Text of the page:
Ironically, Hunter’s Darwinian explanation in Darwin’s God doesn’t work for the BioLogos perspective at this point, because God is somewhat more directly involved at several steps in creation than in the purely Darwinian perspective, so it is God who must shoulder the blame for this undeserved pain. (see Schloss, Part 2)

Another attempt to affirm a gradualist view of creation in which pain preceded the creation of humans was by William Dembski, who in his book The End of Christianity: Finding a Good God in an Evil World2 proposed that the animal world existed in pain for millennia before the creation of humans, and thus the pain of these animals was applied retroactively from the later Fall (pp. 9-10). This proposal was not well received by many in the evangelical world because it depicts God causing pain to sensate beings even before the cause of the pain took place, and Dembski ultimately felt compelled to post a clarification of his views.3 So, the reality of animal pain before the Fall in the gradualist account of creation heightens the problem of evil rather than resolving it.

Death and the Nature of God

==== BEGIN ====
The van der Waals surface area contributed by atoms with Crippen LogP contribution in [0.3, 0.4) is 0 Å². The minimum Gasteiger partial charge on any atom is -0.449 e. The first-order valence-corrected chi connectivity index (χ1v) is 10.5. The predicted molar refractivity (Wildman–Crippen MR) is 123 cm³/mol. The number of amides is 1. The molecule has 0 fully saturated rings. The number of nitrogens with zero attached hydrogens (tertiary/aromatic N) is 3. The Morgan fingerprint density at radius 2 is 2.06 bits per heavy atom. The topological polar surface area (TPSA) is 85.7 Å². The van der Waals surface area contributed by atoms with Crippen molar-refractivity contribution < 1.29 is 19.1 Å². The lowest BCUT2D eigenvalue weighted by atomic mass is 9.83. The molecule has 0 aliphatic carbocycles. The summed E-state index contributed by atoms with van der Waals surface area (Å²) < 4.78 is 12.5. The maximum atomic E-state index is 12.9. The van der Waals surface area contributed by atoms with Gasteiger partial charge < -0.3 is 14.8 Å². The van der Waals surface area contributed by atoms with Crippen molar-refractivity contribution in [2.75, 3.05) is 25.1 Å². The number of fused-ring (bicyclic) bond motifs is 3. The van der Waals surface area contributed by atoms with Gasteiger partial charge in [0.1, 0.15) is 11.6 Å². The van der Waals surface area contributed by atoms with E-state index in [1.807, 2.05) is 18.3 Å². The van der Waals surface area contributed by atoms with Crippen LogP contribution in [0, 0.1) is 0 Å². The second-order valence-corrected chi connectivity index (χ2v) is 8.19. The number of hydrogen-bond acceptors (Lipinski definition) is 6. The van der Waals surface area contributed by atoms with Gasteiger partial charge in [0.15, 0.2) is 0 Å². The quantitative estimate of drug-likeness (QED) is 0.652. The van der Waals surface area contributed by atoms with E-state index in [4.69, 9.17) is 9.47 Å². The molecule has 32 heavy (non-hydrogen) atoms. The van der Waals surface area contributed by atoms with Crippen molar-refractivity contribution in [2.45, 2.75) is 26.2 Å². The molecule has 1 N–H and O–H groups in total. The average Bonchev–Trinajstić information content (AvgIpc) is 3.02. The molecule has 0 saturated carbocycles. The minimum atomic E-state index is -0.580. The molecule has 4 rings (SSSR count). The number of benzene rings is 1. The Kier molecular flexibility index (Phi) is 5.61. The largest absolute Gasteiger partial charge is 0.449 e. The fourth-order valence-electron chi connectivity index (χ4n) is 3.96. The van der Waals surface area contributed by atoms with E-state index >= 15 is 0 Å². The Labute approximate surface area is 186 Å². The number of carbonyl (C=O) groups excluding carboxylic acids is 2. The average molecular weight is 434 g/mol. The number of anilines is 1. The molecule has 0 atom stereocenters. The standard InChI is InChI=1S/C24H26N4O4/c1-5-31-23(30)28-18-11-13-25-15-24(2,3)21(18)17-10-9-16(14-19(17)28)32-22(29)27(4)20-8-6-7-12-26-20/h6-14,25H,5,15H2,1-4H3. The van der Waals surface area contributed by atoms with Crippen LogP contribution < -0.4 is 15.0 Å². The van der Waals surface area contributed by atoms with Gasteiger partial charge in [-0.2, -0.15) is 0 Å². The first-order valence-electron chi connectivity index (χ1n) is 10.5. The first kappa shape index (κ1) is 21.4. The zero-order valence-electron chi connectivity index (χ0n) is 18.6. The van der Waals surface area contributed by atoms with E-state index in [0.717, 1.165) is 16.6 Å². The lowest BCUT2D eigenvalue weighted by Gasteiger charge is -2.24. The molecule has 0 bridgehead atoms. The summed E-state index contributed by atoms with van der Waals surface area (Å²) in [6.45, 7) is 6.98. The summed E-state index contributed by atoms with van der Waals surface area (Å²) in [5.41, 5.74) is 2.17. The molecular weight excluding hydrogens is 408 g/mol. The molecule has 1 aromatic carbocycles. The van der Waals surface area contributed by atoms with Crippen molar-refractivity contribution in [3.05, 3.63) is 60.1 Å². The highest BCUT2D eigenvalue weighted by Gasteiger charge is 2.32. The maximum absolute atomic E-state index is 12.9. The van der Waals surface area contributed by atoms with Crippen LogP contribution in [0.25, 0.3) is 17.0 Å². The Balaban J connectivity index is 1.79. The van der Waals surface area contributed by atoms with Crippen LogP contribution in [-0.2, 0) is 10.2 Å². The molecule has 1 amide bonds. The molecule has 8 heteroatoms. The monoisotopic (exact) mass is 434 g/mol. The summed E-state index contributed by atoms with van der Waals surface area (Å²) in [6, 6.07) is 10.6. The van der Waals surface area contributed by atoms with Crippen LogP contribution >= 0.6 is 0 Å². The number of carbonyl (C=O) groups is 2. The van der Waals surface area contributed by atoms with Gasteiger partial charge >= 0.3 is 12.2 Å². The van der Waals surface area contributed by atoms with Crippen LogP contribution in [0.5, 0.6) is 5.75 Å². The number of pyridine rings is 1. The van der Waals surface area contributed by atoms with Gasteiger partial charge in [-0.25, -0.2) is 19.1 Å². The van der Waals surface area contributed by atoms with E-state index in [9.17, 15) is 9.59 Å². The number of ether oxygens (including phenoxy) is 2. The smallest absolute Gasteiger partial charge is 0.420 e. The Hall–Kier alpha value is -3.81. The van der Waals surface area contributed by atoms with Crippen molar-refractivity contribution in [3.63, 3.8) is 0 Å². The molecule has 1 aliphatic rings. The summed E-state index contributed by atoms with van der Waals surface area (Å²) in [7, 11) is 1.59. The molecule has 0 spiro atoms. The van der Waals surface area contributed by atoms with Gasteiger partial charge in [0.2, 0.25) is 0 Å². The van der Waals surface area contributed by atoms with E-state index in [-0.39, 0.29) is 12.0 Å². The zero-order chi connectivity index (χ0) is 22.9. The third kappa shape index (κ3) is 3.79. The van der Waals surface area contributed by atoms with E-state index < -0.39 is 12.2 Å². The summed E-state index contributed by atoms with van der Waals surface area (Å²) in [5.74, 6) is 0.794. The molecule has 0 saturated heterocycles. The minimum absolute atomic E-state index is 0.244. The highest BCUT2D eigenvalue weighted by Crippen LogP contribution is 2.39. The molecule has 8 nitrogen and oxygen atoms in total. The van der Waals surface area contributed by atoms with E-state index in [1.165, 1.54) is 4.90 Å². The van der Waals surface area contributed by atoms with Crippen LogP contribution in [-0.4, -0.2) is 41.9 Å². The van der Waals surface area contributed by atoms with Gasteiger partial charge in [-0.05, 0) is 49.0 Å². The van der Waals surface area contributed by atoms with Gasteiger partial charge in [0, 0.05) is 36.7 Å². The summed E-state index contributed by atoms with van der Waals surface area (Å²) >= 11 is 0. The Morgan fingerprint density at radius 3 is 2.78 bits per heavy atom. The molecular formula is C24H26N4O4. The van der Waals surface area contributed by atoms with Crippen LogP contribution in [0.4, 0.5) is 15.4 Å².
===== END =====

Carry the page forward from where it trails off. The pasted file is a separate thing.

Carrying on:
Fifth, in orthodox Christian theology, death is seen as the ultimate punishment for the Fall of Adam and Eve. There was a time of created goodness from when humankind has fallen. All human suffering, animal suffering, natural disasters, and death was ultimately the result of the God’s punishment for human sin, the curse after the Fall as described in Genesis 3. (see Schloss, Part 1)

However, in the gradualist evolutionary account, there is no Fall.(see Applegate, Falk, and Haarsma, Part 2).If anything, there is a “rise,” as human beings “come of age” and become morally responsible at some point in the process of evolution from prehuman primates. There are multiple problems with this proposal from a theological perspective:

  • It is one thing to apply symbolic interpretations to the first three chapters of Genesis; it is another to eliminate the historical reality of the Fall altogether.(see Applegate, Falk, and Haarsma, Part 2). .
  • In the biblical view of creation, God creates humans in a paradisical Eden, and humans are ejected from Eden after their sin. In the gradualist view,(see Applegate, Falk, and Haarsma, Part 2). there never was an Eden, and humans never enjoyed the kind of original created goodness described in Scripture.
  • In the biblical view of creation, separation from God and death are the punishments for human sin. In the gradualist view, there never was an Edenic paradise, and persons were created to die. Sin has no real causal connection with physical death. (see Schloss, Part 1)